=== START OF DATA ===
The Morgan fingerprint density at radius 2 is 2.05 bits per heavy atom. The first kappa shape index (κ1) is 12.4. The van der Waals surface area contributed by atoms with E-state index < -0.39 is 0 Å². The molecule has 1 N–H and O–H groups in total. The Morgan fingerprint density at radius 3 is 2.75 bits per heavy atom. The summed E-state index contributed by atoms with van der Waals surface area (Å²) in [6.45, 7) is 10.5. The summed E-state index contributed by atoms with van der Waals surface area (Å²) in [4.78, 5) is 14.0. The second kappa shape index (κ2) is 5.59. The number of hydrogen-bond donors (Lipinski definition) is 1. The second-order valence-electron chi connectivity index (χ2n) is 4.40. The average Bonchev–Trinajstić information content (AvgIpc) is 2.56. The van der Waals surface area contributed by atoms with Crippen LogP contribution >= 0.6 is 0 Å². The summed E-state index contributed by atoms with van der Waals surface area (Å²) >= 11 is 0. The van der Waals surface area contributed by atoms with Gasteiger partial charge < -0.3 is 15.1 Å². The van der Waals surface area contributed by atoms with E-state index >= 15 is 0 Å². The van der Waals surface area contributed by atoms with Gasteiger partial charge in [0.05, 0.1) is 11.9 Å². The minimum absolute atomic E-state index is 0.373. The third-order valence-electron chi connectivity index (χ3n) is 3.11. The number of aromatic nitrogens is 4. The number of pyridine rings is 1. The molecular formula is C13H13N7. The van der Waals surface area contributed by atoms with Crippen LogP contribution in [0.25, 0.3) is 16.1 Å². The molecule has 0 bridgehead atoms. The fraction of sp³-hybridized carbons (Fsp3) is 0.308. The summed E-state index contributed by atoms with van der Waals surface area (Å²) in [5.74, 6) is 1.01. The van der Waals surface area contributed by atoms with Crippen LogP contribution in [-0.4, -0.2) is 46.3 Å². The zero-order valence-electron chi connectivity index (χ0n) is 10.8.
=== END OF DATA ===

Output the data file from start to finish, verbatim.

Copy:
The Morgan fingerprint density at radius 2 is 2.05 bits per heavy atom. The first kappa shape index (κ1) is 12.4. The van der Waals surface area contributed by atoms with E-state index < -0.39 is 0 Å². The molecule has 1 N–H and O–H groups in total. The Morgan fingerprint density at radius 3 is 2.75 bits per heavy atom. The summed E-state index contributed by atoms with van der Waals surface area (Å²) in [6.45, 7) is 10.5. The summed E-state index contributed by atoms with van der Waals surface area (Å²) in [4.78, 5) is 14.0. The second kappa shape index (κ2) is 5.59. The number of hydrogen-bond donors (Lipinski definition) is 1. The second-order valence-electron chi connectivity index (χ2n) is 4.40. The average Bonchev–Trinajstić information content (AvgIpc) is 2.56. The van der Waals surface area contributed by atoms with Crippen LogP contribution >= 0.6 is 0 Å². The summed E-state index contributed by atoms with van der Waals surface area (Å²) >= 11 is 0. The van der Waals surface area contributed by atoms with Gasteiger partial charge < -0.3 is 15.1 Å². The van der Waals surface area contributed by atoms with E-state index >= 15 is 0 Å². The van der Waals surface area contributed by atoms with Gasteiger partial charge in [0.05, 0.1) is 11.9 Å². The minimum absolute atomic E-state index is 0.373. The third-order valence-electron chi connectivity index (χ3n) is 3.11. The number of aromatic nitrogens is 4. The number of pyridine rings is 1. The molecular formula is C13H13N7. The van der Waals surface area contributed by atoms with Crippen LogP contribution in [0.25, 0.3) is 16.1 Å². The molecule has 0 bridgehead atoms. The fraction of sp³-hybridized carbons (Fsp3) is 0.308. The summed E-state index contributed by atoms with van der Waals surface area (Å²) in [5.74, 6) is 1.01. The van der Waals surface area contributed by atoms with Crippen LogP contribution in [-0.4, -0.2) is 46.3 Å². The zero-order valence-electron chi connectivity index (χ0n) is 10.8.